Over half of enterprise workstations can't run Windows 11

The latest research by IT Asset Management software company, Lansweeper, has revealed that 55 percent of workstations are not capable of being upgraded to Windows 11.

This will be an issue for enterprise IT teams looking at strategies to install the new operating system which begins its rollout from today.

Although Microsoft has allowed manual installs regardless of CPU, an automatic upgrade will only happen if three critical components of the computer -- the CPU, the RAM and TPM -- meet the requirements necessary.

The research shows that while the majority of workstations pass the RAM test (91 percent), only about half of TPMs (Trusted Platform Module) tested met the requirements -- 19 percent failed and 28 percent were not TPM compatible or did not have it enabled.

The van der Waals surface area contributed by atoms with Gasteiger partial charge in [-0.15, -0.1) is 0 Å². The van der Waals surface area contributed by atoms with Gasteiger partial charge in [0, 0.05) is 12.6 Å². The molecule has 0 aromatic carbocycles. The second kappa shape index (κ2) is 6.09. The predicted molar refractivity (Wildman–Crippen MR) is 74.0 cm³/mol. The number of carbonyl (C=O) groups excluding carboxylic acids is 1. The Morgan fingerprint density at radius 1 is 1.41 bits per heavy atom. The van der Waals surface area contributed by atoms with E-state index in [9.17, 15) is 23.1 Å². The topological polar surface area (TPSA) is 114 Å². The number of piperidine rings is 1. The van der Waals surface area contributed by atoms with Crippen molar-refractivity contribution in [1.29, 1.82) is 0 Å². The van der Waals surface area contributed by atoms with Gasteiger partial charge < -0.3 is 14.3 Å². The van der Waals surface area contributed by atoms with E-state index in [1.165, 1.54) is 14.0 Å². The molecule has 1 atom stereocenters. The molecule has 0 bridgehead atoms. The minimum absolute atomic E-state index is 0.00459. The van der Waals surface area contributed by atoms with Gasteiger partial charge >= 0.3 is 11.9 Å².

"Microsoft justifies the need for these requirements to allay security fears, as many devices won't be able to upgrade, even some that are fresh on the market," Roel Decneut, chief marketing officer at Lansweeper, says. "The flip side is that this may in fact leave a tonne of devices at even more risk of becoming vulnerable. Those who can't update to Windows 11 -- likely most businesses in the short-term -- will continue to use Windows 10. Microsoft plans to end support for Windows 10 in 2025, which means no more security patches for devices that can't transition onto its successor."

The full research is available on the Lansweeper site and there's an infographic summary of the findings below.

Image Credit: Master1305 / Shutterstock

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